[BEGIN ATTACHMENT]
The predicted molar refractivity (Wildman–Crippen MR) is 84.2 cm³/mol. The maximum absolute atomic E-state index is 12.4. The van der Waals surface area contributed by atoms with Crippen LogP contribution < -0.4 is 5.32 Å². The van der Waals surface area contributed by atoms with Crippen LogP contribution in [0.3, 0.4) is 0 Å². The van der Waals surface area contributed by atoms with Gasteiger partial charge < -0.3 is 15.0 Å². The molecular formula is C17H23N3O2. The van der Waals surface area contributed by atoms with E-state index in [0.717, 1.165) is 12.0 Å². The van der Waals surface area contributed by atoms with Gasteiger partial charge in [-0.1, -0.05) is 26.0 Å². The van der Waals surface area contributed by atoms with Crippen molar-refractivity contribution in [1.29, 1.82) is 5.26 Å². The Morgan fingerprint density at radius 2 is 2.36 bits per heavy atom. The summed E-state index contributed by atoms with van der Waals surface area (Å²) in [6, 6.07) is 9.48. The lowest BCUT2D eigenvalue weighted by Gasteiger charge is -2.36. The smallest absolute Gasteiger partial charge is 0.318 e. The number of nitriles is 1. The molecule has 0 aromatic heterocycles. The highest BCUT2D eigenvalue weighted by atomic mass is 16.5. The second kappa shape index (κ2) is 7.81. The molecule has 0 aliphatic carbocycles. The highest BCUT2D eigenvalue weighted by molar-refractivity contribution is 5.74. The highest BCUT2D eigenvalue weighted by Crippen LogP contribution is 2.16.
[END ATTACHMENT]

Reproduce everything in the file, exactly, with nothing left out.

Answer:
The predicted molar refractivity (Wildman–Crippen MR) is 84.2 cm³/mol. The maximum absolute atomic E-state index is 12.4. The van der Waals surface area contributed by atoms with Crippen LogP contribution < -0.4 is 5.32 Å². The van der Waals surface area contributed by atoms with Crippen LogP contribution in [0.3, 0.4) is 0 Å². The van der Waals surface area contributed by atoms with Gasteiger partial charge < -0.3 is 15.0 Å². The molecular formula is C17H23N3O2. The van der Waals surface area contributed by atoms with E-state index in [0.717, 1.165) is 12.0 Å². The van der Waals surface area contributed by atoms with Gasteiger partial charge in [-0.1, -0.05) is 26.0 Å². The van der Waals surface area contributed by atoms with Crippen molar-refractivity contribution in [1.29, 1.82) is 5.26 Å². The Morgan fingerprint density at radius 2 is 2.36 bits per heavy atom. The summed E-state index contributed by atoms with van der Waals surface area (Å²) in [6, 6.07) is 9.48. The lowest BCUT2D eigenvalue weighted by Gasteiger charge is -2.36. The smallest absolute Gasteiger partial charge is 0.318 e. The number of nitriles is 1. The molecule has 0 aromatic heterocycles. The highest BCUT2D eigenvalue weighted by atomic mass is 16.5. The second kappa shape index (κ2) is 7.81. The molecule has 0 aliphatic carbocycles. The highest BCUT2D eigenvalue weighted by molar-refractivity contribution is 5.74. The highest BCUT2D eigenvalue weighted by Crippen LogP contribution is 2.16.